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Hardware Samsung unveils ultra-slim Surface table

Discussion in 'Article Discussion' started by arcticstoat, 7 Jan 2011.

  1. Mechh69

    Mechh69 I think we can make that fit

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    If you really want to go there. What is the SR2 with dual quad core xenon's good for besides server/high end work stations? 4 way SLI (I.E. 4 580 GTX) does anyone really need that? Why do people have the all in 1 touch screens, are they really that useful? But how many people on here build things of that sort? Its not always what it's useful for its because someone wants it and its really cool! I would love to have one but I have no real use for it, or the money to buy it. This is probably the wrong place to ask what its really useful for.:eyebrow:
     
  2. Phil Rhodes

    Phil Rhodes Hypernobber

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    Didn't Dragon's Den tell somebody to take his interactive table and go away, a while ago?
     
  3. Bonedoctor

    Bonedoctor Have you turned it off & on again?

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    Licence to print money?

    MS owns Visa? A licence to print their own money perhaps :)
     
  4. only_happy

    only_happy New Member

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    I do 3D CAD Co-Ordination, if they could get this to work with any of the packages i use then i'd happily use it. A small market i think though.
    Photoshop could be fun on it too.
     
  5. Meridicus

    Meridicus New Member

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    So you're saying 1 man can produce a better product than the whole team at Microsoft Research who have been working on Surface for a number of years now?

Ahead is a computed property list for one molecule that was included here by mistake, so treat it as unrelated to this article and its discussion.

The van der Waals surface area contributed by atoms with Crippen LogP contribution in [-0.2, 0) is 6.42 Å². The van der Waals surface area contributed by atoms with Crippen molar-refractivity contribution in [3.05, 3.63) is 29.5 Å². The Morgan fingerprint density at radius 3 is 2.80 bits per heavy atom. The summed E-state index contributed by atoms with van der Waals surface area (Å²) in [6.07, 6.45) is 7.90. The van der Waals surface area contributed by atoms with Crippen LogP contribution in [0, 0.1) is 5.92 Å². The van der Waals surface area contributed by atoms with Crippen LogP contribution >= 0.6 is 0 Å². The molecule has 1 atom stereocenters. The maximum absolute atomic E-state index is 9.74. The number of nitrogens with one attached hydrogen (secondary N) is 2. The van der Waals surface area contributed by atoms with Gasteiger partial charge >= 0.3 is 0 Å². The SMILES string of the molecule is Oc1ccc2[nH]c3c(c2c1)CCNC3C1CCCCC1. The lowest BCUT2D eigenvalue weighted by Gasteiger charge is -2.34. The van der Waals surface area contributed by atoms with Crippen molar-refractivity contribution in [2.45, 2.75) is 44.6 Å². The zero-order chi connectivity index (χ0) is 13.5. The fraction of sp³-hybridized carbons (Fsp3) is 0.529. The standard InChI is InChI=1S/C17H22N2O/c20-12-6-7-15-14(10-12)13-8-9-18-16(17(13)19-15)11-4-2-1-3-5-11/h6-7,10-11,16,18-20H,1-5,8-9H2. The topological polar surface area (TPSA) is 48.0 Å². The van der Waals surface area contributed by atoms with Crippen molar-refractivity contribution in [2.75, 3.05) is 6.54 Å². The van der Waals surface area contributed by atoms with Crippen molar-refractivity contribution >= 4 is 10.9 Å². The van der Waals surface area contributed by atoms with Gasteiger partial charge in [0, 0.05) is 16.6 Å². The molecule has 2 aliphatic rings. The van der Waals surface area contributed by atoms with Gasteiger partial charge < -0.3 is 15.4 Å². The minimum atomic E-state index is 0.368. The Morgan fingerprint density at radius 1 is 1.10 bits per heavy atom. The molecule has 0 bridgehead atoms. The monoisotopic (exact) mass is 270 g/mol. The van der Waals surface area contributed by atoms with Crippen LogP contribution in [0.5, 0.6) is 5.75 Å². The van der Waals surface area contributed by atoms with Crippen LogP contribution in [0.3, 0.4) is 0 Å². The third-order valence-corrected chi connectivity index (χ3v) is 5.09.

Sure.
     
  6. Cthippo

    Cthippo Can't mod my way out of a paper bag

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    Sure, why not?

    The table is fundamentally a hardware item, not a software one. MS has helped develop the hardware, which was the hard part. Under the hood it's an x86 computer with some interesting hardware add-ons. It wouldn't be hard for someone to take another x86 compatible OS and write custom drivers for this hardware. The MS development team is understandably tied to the Windows design philosophy and not everyone adheres to that philosophy.
     
  7. schmidtbag

    schmidtbag New Member

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    its not that he can produce it, its already released. the major flaw about his product is programs aren't designed to have more than 1 of the same input device interact with it, but microsoft surface won't be any different once that is officially released.
    it is hard to believe that 1 guy can create a competitive product against a large paid team, but its not completely unbelievable either. look at indie games for example - minecraft was basically just made by 1 guy and he makes more money from this ugly looking game than EA would make on some of their highly acclaimed releases.